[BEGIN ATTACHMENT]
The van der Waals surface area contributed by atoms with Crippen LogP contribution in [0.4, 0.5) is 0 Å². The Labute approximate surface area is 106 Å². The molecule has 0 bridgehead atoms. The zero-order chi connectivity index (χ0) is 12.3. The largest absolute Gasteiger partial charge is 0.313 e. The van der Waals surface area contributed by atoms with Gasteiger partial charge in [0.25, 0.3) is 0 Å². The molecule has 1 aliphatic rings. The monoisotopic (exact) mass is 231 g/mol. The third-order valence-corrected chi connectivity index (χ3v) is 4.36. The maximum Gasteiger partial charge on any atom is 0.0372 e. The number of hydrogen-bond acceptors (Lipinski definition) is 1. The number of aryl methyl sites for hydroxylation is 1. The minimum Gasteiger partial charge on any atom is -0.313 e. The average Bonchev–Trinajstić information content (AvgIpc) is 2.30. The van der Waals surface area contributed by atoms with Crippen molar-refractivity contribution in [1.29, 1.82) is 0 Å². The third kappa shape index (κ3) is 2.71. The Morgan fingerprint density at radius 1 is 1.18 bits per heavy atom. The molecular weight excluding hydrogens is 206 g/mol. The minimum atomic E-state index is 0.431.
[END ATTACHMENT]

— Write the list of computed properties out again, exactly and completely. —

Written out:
The van der Waals surface area contributed by atoms with Crippen LogP contribution in [0.4, 0.5) is 0 Å². The Labute approximate surface area is 106 Å². The molecule has 0 bridgehead atoms. The zero-order chi connectivity index (χ0) is 12.3. The largest absolute Gasteiger partial charge is 0.313 e. The van der Waals surface area contributed by atoms with Gasteiger partial charge in [0.25, 0.3) is 0 Å². The molecule has 1 aliphatic rings. The monoisotopic (exact) mass is 231 g/mol. The third-order valence-corrected chi connectivity index (χ3v) is 4.36. The maximum Gasteiger partial charge on any atom is 0.0372 e. The number of hydrogen-bond acceptors (Lipinski definition) is 1. The number of aryl methyl sites for hydroxylation is 1. The minimum Gasteiger partial charge on any atom is -0.313 e. The average Bonchev–Trinajstić information content (AvgIpc) is 2.30. The van der Waals surface area contributed by atoms with Crippen molar-refractivity contribution in [1.29, 1.82) is 0 Å². The third kappa shape index (κ3) is 2.71. The Morgan fingerprint density at radius 1 is 1.18 bits per heavy atom. The molecular weight excluding hydrogens is 206 g/mol. The minimum atomic E-state index is 0.431.